Asia Conference 2023 Poster Session Announcement and Guidelines
8th Biennial ECHO Agriculture and Community Development Conference
Poster Session 2023
We are pleased to announce that our 8th Biennial ECHO Asia Agriculture and Community Development Conference 2023 will feature a poster session. This will provide attendees with another way to share and exchange information. If you plan to attend the conference in October 2023, please consider creating a poster for display at the conference venue. Your poster can then be viewed by other conference delegates at their leisure, as well as during a designated time for poster presenters and other conference attendees to interact. There will be an opportunity during a late-afternoon or evening session to give a five-minute oral summary of your poster.
Below are some specifics on how to participate in our conference poster session.
Posters should relate to small-scale agriculture or community development. Practices and techniques presented should be those that are affordable and that can be implemented with local resources. We are looking for posters that fall within the following categories:
These posters relay information on findings learned from varying levels of experimentation. This is a good fit for scientists, graduate students, or student researchers. It is also a good fit for development practitioners to present knowledge gained from farmer field trials, observation trials conducted on project sites, or results of various surveys.
Development project summaries
This type of poster is less research-oriented, presenting lessons learned from the implementation of agriculture-related development projects. For example, a poster could shed light on the effectiveness of a particular development approach, crop production practice, or appropriate technology.
This is a distinct category focused on crops. Featured crops could include cereal grains, multipurpose trees, fruits, vegetables, forages, legumes, Neglected and Underutilized Species (NUS) or any other category of plants found to improve the lives of farmers and gardeners. Whether the information is gleaned from a research or development project, this is a good way to share insights on how well a crop has performed or been adapted by farmers in your part of the world.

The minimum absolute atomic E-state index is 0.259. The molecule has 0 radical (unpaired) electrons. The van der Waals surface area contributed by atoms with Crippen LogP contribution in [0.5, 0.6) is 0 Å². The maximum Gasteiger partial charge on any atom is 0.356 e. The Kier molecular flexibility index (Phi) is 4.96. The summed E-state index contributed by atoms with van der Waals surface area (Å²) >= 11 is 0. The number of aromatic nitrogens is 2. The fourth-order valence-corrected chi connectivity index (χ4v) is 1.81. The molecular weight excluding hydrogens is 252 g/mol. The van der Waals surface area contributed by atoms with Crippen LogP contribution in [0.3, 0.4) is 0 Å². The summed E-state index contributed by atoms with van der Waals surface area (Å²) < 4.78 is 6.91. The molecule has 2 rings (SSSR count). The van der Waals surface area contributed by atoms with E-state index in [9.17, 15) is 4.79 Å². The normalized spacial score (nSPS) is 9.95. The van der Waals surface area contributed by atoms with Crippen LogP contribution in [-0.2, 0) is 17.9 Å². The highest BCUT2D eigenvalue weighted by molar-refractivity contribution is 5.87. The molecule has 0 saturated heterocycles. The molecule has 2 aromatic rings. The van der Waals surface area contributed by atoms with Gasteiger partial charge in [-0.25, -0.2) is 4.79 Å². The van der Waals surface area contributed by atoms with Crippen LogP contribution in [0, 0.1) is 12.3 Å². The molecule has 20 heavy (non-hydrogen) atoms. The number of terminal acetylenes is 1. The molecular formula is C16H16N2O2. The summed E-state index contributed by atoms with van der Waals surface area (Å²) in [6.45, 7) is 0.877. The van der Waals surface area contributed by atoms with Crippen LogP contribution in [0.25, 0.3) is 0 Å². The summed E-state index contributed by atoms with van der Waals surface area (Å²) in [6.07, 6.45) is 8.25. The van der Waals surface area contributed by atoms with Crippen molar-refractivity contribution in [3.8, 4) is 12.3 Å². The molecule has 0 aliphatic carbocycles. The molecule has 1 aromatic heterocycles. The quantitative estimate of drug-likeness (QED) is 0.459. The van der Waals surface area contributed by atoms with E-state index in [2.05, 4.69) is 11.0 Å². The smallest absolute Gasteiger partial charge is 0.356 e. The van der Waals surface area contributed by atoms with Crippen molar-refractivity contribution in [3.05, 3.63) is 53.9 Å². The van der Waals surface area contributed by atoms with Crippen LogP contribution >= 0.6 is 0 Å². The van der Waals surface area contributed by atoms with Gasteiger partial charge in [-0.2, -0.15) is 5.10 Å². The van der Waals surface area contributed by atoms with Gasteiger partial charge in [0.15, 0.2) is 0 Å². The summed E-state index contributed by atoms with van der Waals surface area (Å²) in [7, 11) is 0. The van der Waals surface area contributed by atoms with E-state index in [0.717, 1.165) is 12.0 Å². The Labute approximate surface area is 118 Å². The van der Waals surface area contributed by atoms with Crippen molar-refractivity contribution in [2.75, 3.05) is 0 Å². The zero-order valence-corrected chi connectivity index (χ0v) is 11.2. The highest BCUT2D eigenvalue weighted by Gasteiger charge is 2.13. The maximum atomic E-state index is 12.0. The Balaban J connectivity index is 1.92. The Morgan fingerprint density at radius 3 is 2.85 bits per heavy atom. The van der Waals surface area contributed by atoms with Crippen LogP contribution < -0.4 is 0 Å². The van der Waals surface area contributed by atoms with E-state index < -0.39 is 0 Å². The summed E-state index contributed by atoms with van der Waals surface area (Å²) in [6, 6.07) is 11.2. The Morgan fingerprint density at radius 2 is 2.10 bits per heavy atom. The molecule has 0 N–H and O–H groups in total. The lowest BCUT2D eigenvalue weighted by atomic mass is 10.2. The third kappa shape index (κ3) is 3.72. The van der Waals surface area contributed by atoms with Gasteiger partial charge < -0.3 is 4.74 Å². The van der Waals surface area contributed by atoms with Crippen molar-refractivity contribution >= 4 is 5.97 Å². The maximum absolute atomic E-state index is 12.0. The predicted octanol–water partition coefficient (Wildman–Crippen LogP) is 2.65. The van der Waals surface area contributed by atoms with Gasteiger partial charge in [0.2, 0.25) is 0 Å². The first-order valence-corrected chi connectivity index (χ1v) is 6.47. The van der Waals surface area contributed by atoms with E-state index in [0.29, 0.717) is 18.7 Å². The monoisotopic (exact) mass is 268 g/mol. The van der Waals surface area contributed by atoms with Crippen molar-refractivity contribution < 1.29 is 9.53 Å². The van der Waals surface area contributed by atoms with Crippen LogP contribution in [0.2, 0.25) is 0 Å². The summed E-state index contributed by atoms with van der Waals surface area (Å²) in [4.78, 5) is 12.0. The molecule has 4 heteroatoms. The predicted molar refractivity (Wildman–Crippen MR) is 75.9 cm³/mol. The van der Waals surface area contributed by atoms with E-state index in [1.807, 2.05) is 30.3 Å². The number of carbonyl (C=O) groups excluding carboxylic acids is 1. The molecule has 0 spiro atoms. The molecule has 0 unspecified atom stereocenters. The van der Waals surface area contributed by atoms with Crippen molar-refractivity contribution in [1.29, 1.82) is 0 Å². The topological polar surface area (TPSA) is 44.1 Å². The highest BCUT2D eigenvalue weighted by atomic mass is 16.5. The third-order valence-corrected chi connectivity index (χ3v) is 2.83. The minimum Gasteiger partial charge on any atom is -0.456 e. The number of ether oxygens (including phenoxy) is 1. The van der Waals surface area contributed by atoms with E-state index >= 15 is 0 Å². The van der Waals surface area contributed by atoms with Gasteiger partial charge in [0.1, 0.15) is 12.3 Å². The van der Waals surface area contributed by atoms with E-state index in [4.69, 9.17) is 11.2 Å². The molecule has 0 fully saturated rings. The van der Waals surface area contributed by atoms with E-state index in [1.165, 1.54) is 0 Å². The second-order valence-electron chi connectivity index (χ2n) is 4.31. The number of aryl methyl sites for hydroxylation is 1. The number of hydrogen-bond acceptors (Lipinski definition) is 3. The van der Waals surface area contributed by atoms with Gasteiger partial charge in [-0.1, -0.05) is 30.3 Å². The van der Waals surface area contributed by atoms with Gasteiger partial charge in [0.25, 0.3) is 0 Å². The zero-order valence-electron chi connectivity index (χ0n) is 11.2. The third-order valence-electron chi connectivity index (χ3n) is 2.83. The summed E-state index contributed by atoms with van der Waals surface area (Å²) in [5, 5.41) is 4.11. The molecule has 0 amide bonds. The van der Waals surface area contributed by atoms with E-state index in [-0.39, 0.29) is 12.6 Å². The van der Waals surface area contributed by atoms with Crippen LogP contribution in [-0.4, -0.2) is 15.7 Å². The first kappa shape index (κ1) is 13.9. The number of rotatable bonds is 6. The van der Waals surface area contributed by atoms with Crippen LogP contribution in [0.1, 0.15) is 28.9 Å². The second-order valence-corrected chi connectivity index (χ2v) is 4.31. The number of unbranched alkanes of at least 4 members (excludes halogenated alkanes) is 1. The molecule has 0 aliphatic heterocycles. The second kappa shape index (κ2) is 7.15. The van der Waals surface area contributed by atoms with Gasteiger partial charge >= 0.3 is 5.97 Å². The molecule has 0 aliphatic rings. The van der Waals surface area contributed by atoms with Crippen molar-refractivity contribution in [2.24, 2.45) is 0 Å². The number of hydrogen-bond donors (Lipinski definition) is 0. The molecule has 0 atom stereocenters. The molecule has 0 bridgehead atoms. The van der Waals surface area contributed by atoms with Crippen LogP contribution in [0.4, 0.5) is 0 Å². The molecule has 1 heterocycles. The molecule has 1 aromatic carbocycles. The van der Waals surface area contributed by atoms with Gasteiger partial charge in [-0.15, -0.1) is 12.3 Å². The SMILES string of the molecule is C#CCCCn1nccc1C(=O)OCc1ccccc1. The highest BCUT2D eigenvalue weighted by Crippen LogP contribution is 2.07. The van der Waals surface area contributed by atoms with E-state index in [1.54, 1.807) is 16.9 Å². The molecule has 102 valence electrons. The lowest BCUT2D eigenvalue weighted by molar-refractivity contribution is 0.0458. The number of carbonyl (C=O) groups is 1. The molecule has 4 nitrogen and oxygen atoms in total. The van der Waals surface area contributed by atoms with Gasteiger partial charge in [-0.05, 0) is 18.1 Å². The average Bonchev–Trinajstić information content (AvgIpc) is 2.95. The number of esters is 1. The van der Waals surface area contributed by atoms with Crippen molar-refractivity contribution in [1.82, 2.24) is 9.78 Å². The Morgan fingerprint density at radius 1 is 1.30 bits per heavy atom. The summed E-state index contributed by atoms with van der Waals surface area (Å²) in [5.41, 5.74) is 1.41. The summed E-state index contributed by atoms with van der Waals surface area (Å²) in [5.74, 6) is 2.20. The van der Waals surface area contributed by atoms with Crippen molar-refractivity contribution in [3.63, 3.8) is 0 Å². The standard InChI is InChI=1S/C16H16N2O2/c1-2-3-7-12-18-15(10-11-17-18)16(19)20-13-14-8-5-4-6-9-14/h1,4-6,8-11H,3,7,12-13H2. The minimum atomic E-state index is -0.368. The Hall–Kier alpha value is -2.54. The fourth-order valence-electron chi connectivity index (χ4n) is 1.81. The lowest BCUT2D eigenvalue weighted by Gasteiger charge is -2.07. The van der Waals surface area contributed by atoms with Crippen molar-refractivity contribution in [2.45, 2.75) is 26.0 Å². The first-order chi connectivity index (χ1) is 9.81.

For information about presenter responsibilities, poster preparation guidelines, and example posters, see information below.
An Example Poster
Applicants must email a title and brief summer (abstract) of your poster to email@example.com before the start of the conference.
Abstracts can consist of a 3-5 sentence description of your poster; as far as a maximum length, we ask that they be no longer than 250 words. Providing this information in a timely manner will allow us to promote the poster session in our conference program. Additionally, please indicate whether or not you are okay with your poster being posted - as a PDF - on echocommunity.org after the conference.
We also ask that each presenter be responsible for developing, printing, and bringing their own poster to the conference. This includes any expenses incurred. ECHO will provide the space and materials (e.g. easels, tape, push-pins) to display your poster. Below are some general guidelines and resources for developing a poster.
Printed poster preparation guidelines
Use of PowerPoint
Most commonly, posters to be printed are prepared on a single PowerPoint slide. It is important to know beforehand where you can have your poster printed. Students and scientists often have access to printers at their college or university. Alternatively, websites such as posterpresentations.com or makesigns.com provide printing services, as well as, PowerPoint templates that can be downloaded free of charge. Paper sizes that can be run through a printer will determine which page setup options you select in PowerPoint. To be able to accommodate everyone’s poster, we would prefer that a poster not exceed 120 cm (48 inches) in width or height. There are numerous publications online that give instructions on how to prepare a poster in PowerPoint, one example is found at ndsu.edu.